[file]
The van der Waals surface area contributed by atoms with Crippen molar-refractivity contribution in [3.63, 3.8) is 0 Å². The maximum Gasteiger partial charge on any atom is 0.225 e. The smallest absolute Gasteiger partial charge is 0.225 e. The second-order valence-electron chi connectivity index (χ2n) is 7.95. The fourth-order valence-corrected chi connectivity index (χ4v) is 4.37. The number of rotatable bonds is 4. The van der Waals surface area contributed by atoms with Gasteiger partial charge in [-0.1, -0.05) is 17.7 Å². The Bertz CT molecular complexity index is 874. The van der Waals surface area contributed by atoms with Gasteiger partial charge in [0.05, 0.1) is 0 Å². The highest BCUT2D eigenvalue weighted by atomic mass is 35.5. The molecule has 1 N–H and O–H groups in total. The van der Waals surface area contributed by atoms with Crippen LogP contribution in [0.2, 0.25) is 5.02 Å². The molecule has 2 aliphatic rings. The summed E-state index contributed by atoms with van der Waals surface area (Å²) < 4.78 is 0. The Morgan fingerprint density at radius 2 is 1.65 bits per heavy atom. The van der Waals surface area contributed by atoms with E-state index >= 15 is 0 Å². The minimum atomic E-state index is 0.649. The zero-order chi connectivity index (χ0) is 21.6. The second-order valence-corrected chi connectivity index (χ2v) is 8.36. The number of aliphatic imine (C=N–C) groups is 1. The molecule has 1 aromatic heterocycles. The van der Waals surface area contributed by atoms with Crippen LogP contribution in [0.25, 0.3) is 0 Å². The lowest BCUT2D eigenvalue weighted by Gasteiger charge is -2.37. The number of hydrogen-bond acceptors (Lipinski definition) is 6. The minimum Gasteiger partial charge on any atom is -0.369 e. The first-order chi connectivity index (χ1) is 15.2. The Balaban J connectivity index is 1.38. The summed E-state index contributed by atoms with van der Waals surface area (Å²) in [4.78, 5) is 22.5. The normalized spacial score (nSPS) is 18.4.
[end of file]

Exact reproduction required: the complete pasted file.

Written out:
The van der Waals surface area contributed by atoms with Crippen molar-refractivity contribution in [3.63, 3.8) is 0 Å². The maximum Gasteiger partial charge on any atom is 0.225 e. The smallest absolute Gasteiger partial charge is 0.225 e. The second-order valence-electron chi connectivity index (χ2n) is 7.95. The fourth-order valence-corrected chi connectivity index (χ4v) is 4.37. The number of rotatable bonds is 4. The van der Waals surface area contributed by atoms with Gasteiger partial charge in [-0.1, -0.05) is 17.7 Å². The Bertz CT molecular complexity index is 874. The van der Waals surface area contributed by atoms with Gasteiger partial charge in [0.05, 0.1) is 0 Å². The highest BCUT2D eigenvalue weighted by atomic mass is 35.5. The molecule has 1 N–H and O–H groups in total. The van der Waals surface area contributed by atoms with Crippen LogP contribution in [0.2, 0.25) is 5.02 Å². The molecule has 2 aliphatic rings. The summed E-state index contributed by atoms with van der Waals surface area (Å²) < 4.78 is 0. The Morgan fingerprint density at radius 2 is 1.65 bits per heavy atom. The van der Waals surface area contributed by atoms with E-state index >= 15 is 0 Å². The minimum atomic E-state index is 0.649. The zero-order chi connectivity index (χ0) is 21.6. The second-order valence-corrected chi connectivity index (χ2v) is 8.36. The number of aliphatic imine (C=N–C) groups is 1. The molecule has 1 aromatic heterocycles. The van der Waals surface area contributed by atoms with Crippen LogP contribution in [0.25, 0.3) is 0 Å². The lowest BCUT2D eigenvalue weighted by Gasteiger charge is -2.37. The number of hydrogen-bond acceptors (Lipinski definition) is 6. The minimum Gasteiger partial charge on any atom is -0.369 e. The first-order chi connectivity index (χ1) is 15.2. The Balaban J connectivity index is 1.38. The summed E-state index contributed by atoms with van der Waals surface area (Å²) in [4.78, 5) is 22.5. The normalized spacial score (nSPS) is 18.4.